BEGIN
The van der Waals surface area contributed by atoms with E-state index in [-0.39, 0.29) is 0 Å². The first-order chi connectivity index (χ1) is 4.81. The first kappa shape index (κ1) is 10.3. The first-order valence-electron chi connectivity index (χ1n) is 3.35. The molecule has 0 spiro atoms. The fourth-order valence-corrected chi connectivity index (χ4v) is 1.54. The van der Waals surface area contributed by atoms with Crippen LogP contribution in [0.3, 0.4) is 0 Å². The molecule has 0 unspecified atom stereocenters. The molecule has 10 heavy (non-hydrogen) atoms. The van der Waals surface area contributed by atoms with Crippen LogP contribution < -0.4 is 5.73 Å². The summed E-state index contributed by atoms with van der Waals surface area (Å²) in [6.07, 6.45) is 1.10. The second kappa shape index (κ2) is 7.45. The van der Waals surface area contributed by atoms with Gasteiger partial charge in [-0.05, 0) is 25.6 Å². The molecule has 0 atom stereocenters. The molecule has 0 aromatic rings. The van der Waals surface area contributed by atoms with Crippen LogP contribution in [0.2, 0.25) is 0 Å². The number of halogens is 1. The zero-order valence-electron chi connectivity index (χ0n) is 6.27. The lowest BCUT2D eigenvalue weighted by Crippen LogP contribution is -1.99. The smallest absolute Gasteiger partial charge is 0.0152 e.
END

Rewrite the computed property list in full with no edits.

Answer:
The van der Waals surface area contributed by atoms with E-state index in [-0.39, 0.29) is 0 Å². The first-order chi connectivity index (χ1) is 4.81. The first kappa shape index (κ1) is 10.3. The first-order valence-electron chi connectivity index (χ1n) is 3.35. The molecule has 0 spiro atoms. The fourth-order valence-corrected chi connectivity index (χ4v) is 1.54. The van der Waals surface area contributed by atoms with Crippen LogP contribution in [0.3, 0.4) is 0 Å². The molecule has 0 unspecified atom stereocenters. The molecule has 10 heavy (non-hydrogen) atoms. The van der Waals surface area contributed by atoms with Crippen LogP contribution < -0.4 is 5.73 Å². The summed E-state index contributed by atoms with van der Waals surface area (Å²) in [6.07, 6.45) is 1.10. The second kappa shape index (κ2) is 7.45. The van der Waals surface area contributed by atoms with Gasteiger partial charge in [-0.05, 0) is 25.6 Å². The molecule has 0 atom stereocenters. The molecule has 0 aromatic rings. The van der Waals surface area contributed by atoms with Crippen LogP contribution in [0.2, 0.25) is 0 Å². The number of halogens is 1. The zero-order valence-electron chi connectivity index (χ0n) is 6.27. The lowest BCUT2D eigenvalue weighted by Crippen LogP contribution is -1.99. The smallest absolute Gasteiger partial charge is 0.0152 e.